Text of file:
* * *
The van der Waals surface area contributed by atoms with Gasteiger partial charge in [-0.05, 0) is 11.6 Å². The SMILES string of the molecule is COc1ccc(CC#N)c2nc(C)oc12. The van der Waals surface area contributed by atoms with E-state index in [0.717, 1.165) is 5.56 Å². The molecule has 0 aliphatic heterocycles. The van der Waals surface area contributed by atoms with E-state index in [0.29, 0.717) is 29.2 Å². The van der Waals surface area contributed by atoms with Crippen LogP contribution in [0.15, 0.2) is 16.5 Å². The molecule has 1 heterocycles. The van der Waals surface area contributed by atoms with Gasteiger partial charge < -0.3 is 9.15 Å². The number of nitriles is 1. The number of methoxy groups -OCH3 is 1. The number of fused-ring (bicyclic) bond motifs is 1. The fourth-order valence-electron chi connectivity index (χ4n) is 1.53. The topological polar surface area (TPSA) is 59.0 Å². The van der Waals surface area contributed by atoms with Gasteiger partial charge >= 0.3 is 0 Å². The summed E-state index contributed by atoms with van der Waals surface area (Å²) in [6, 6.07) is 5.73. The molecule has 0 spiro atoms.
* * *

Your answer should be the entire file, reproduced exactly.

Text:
The van der Waals surface area contributed by atoms with Gasteiger partial charge in [-0.05, 0) is 11.6 Å². The SMILES string of the molecule is COc1ccc(CC#N)c2nc(C)oc12. The van der Waals surface area contributed by atoms with E-state index in [0.717, 1.165) is 5.56 Å². The molecule has 0 aliphatic heterocycles. The van der Waals surface area contributed by atoms with E-state index in [0.29, 0.717) is 29.2 Å². The van der Waals surface area contributed by atoms with Crippen LogP contribution in [0.15, 0.2) is 16.5 Å². The molecule has 1 heterocycles. The van der Waals surface area contributed by atoms with Gasteiger partial charge < -0.3 is 9.15 Å². The number of nitriles is 1. The number of methoxy groups -OCH3 is 1. The number of fused-ring (bicyclic) bond motifs is 1. The fourth-order valence-electron chi connectivity index (χ4n) is 1.53. The topological polar surface area (TPSA) is 59.0 Å². The van der Waals surface area contributed by atoms with Gasteiger partial charge >= 0.3 is 0 Å². The summed E-state index contributed by atoms with van der Waals surface area (Å²) in [6, 6.07) is 5.73. The molecule has 0 spiro atoms.